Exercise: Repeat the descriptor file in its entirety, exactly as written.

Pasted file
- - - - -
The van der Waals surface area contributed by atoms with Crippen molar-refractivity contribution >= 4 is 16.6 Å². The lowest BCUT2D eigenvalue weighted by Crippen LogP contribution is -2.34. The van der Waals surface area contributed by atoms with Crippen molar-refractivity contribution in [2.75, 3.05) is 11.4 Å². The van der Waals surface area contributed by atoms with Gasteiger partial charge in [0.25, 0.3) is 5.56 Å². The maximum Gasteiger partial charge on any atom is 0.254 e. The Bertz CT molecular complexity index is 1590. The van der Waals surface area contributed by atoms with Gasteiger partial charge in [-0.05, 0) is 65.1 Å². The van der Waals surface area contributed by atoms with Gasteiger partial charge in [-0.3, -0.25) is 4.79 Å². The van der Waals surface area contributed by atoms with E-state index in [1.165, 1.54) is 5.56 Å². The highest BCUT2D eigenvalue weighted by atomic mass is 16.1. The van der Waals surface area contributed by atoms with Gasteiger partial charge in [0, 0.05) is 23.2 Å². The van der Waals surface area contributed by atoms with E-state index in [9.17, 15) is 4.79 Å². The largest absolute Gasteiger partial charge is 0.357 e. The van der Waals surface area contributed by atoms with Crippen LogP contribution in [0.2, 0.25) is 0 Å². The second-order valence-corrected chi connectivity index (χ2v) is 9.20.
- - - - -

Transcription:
The van der Waals surface area contributed by atoms with Crippen molar-refractivity contribution >= 4 is 16.6 Å². The lowest BCUT2D eigenvalue weighted by Crippen LogP contribution is -2.34. The van der Waals surface area contributed by atoms with Crippen molar-refractivity contribution in [2.75, 3.05) is 11.4 Å². The van der Waals surface area contributed by atoms with Gasteiger partial charge in [0.25, 0.3) is 5.56 Å². The maximum Gasteiger partial charge on any atom is 0.254 e. The Bertz CT molecular complexity index is 1590. The van der Waals surface area contributed by atoms with Gasteiger partial charge in [-0.05, 0) is 65.1 Å². The van der Waals surface area contributed by atoms with Gasteiger partial charge in [-0.3, -0.25) is 4.79 Å². The van der Waals surface area contributed by atoms with E-state index in [1.165, 1.54) is 5.56 Å². The highest BCUT2D eigenvalue weighted by atomic mass is 16.1. The van der Waals surface area contributed by atoms with Gasteiger partial charge in [0, 0.05) is 23.2 Å². The van der Waals surface area contributed by atoms with E-state index in [9.17, 15) is 4.79 Å². The largest absolute Gasteiger partial charge is 0.357 e. The van der Waals surface area contributed by atoms with Crippen LogP contribution in [0.2, 0.25) is 0 Å². The second-order valence-corrected chi connectivity index (χ2v) is 9.20.